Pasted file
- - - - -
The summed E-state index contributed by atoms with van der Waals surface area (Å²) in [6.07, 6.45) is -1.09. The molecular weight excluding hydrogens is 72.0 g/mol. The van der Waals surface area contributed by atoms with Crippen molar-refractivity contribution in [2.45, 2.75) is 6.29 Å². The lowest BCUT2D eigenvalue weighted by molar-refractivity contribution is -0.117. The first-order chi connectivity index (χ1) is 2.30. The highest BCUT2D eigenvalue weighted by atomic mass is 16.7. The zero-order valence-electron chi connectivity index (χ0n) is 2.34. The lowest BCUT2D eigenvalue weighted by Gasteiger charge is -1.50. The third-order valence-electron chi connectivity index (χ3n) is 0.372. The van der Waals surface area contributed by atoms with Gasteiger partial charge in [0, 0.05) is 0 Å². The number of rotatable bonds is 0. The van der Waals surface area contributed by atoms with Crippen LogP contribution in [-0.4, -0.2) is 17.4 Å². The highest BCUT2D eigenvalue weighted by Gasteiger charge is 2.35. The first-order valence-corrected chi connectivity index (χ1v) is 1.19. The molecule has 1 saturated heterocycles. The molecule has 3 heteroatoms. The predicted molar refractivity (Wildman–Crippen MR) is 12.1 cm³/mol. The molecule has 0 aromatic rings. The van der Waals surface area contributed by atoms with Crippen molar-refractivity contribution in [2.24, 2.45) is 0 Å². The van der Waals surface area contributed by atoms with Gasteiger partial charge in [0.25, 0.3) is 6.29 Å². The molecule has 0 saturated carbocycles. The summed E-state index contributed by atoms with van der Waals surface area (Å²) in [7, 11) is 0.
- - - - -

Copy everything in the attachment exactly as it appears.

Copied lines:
The summed E-state index contributed by atoms with van der Waals surface area (Å²) in [6.07, 6.45) is -1.09. The molecular weight excluding hydrogens is 72.0 g/mol. The van der Waals surface area contributed by atoms with Crippen molar-refractivity contribution in [2.45, 2.75) is 6.29 Å². The lowest BCUT2D eigenvalue weighted by molar-refractivity contribution is -0.117. The first-order chi connectivity index (χ1) is 2.30. The highest BCUT2D eigenvalue weighted by atomic mass is 16.7. The zero-order valence-electron chi connectivity index (χ0n) is 2.34. The lowest BCUT2D eigenvalue weighted by Gasteiger charge is -1.50. The third-order valence-electron chi connectivity index (χ3n) is 0.372. The van der Waals surface area contributed by atoms with Gasteiger partial charge in [0, 0.05) is 0 Å². The number of rotatable bonds is 0. The van der Waals surface area contributed by atoms with Crippen LogP contribution in [-0.4, -0.2) is 17.4 Å². The highest BCUT2D eigenvalue weighted by Gasteiger charge is 2.35. The first-order valence-corrected chi connectivity index (χ1v) is 1.19. The molecule has 1 saturated heterocycles. The molecule has 3 heteroatoms. The predicted molar refractivity (Wildman–Crippen MR) is 12.1 cm³/mol. The molecule has 0 aromatic rings. The van der Waals surface area contributed by atoms with Crippen molar-refractivity contribution in [2.24, 2.45) is 0 Å². The van der Waals surface area contributed by atoms with Gasteiger partial charge in [0.25, 0.3) is 6.29 Å². The molecule has 0 saturated carbocycles. The summed E-state index contributed by atoms with van der Waals surface area (Å²) in [7, 11) is 0.